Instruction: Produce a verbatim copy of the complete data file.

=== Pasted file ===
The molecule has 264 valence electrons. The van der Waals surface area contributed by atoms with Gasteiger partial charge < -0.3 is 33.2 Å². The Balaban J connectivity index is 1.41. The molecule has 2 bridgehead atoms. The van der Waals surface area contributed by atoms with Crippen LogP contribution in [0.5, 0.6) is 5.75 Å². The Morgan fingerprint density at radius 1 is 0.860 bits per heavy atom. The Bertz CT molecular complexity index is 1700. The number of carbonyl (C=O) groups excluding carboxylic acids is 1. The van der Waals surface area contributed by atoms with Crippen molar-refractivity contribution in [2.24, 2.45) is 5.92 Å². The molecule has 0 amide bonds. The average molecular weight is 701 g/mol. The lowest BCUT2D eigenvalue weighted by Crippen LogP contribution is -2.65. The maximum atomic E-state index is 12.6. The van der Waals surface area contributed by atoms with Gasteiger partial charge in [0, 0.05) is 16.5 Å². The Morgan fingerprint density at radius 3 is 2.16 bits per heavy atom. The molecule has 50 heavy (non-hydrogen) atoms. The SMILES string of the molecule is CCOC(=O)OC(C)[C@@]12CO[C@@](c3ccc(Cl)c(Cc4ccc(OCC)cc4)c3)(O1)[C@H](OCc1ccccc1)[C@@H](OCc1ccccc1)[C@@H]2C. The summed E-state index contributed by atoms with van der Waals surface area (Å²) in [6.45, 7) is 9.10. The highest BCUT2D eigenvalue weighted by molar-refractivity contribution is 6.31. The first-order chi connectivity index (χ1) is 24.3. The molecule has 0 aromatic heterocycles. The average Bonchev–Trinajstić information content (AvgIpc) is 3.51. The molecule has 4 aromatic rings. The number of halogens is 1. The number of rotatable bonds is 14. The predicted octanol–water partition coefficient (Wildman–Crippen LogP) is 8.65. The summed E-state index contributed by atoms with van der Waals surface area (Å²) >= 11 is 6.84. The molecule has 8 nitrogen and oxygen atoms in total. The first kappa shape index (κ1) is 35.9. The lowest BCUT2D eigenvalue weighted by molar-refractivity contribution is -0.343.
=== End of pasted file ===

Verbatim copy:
The molecule has 264 valence electrons. The van der Waals surface area contributed by atoms with Gasteiger partial charge < -0.3 is 33.2 Å². The Balaban J connectivity index is 1.41. The molecule has 2 bridgehead atoms. The van der Waals surface area contributed by atoms with Crippen LogP contribution in [0.5, 0.6) is 5.75 Å². The Morgan fingerprint density at radius 1 is 0.860 bits per heavy atom. The Bertz CT molecular complexity index is 1700. The number of carbonyl (C=O) groups excluding carboxylic acids is 1. The van der Waals surface area contributed by atoms with Crippen molar-refractivity contribution in [2.24, 2.45) is 5.92 Å². The molecule has 0 amide bonds. The average molecular weight is 701 g/mol. The lowest BCUT2D eigenvalue weighted by Crippen LogP contribution is -2.65. The maximum atomic E-state index is 12.6. The van der Waals surface area contributed by atoms with Gasteiger partial charge in [0, 0.05) is 16.5 Å². The Morgan fingerprint density at radius 3 is 2.16 bits per heavy atom. The molecule has 50 heavy (non-hydrogen) atoms. The SMILES string of the molecule is CCOC(=O)OC(C)[C@@]12CO[C@@](c3ccc(Cl)c(Cc4ccc(OCC)cc4)c3)(O1)[C@H](OCc1ccccc1)[C@@H](OCc1ccccc1)[C@@H]2C. The summed E-state index contributed by atoms with van der Waals surface area (Å²) in [6.45, 7) is 9.10. The highest BCUT2D eigenvalue weighted by molar-refractivity contribution is 6.31. The first-order chi connectivity index (χ1) is 24.3. The molecule has 0 aromatic heterocycles. The average Bonchev–Trinajstić information content (AvgIpc) is 3.51. The molecule has 4 aromatic rings. The number of halogens is 1. The number of rotatable bonds is 14. The predicted octanol–water partition coefficient (Wildman–Crippen LogP) is 8.65. The summed E-state index contributed by atoms with van der Waals surface area (Å²) >= 11 is 6.84. The molecule has 8 nitrogen and oxygen atoms in total. The first kappa shape index (κ1) is 35.9. The lowest BCUT2D eigenvalue weighted by molar-refractivity contribution is -0.343.